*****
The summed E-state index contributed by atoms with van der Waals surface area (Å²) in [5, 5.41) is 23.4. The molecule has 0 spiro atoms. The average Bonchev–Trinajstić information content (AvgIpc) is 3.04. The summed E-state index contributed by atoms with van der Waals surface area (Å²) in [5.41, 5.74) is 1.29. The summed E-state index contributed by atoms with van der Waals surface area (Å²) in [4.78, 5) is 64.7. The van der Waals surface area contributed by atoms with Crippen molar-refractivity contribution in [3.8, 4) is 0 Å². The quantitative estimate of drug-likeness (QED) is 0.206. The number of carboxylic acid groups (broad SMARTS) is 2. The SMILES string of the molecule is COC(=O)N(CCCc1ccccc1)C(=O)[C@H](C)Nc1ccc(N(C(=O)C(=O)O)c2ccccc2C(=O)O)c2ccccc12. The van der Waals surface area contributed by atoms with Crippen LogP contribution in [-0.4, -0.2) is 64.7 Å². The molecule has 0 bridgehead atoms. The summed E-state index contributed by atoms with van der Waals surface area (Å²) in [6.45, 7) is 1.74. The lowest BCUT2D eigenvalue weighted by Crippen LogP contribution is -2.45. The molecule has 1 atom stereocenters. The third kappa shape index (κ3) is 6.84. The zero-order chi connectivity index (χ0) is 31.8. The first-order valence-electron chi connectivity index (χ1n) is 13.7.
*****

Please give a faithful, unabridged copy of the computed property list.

The summed E-state index contributed by atoms with van der Waals surface area (Å²) in [5, 5.41) is 23.4. The molecule has 0 spiro atoms. The average Bonchev–Trinajstić information content (AvgIpc) is 3.04. The summed E-state index contributed by atoms with van der Waals surface area (Å²) in [5.41, 5.74) is 1.29. The summed E-state index contributed by atoms with van der Waals surface area (Å²) in [4.78, 5) is 64.7. The van der Waals surface area contributed by atoms with Crippen molar-refractivity contribution in [3.8, 4) is 0 Å². The quantitative estimate of drug-likeness (QED) is 0.206. The number of carboxylic acid groups (broad SMARTS) is 2. The SMILES string of the molecule is COC(=O)N(CCCc1ccccc1)C(=O)[C@H](C)Nc1ccc(N(C(=O)C(=O)O)c2ccccc2C(=O)O)c2ccccc12. The van der Waals surface area contributed by atoms with Crippen LogP contribution in [-0.4, -0.2) is 64.7 Å². The molecule has 0 bridgehead atoms. The summed E-state index contributed by atoms with van der Waals surface area (Å²) in [6.45, 7) is 1.74. The lowest BCUT2D eigenvalue weighted by Crippen LogP contribution is -2.45. The molecule has 1 atom stereocenters. The third kappa shape index (κ3) is 6.84. The zero-order chi connectivity index (χ0) is 31.8. The first-order valence-electron chi connectivity index (χ1n) is 13.7.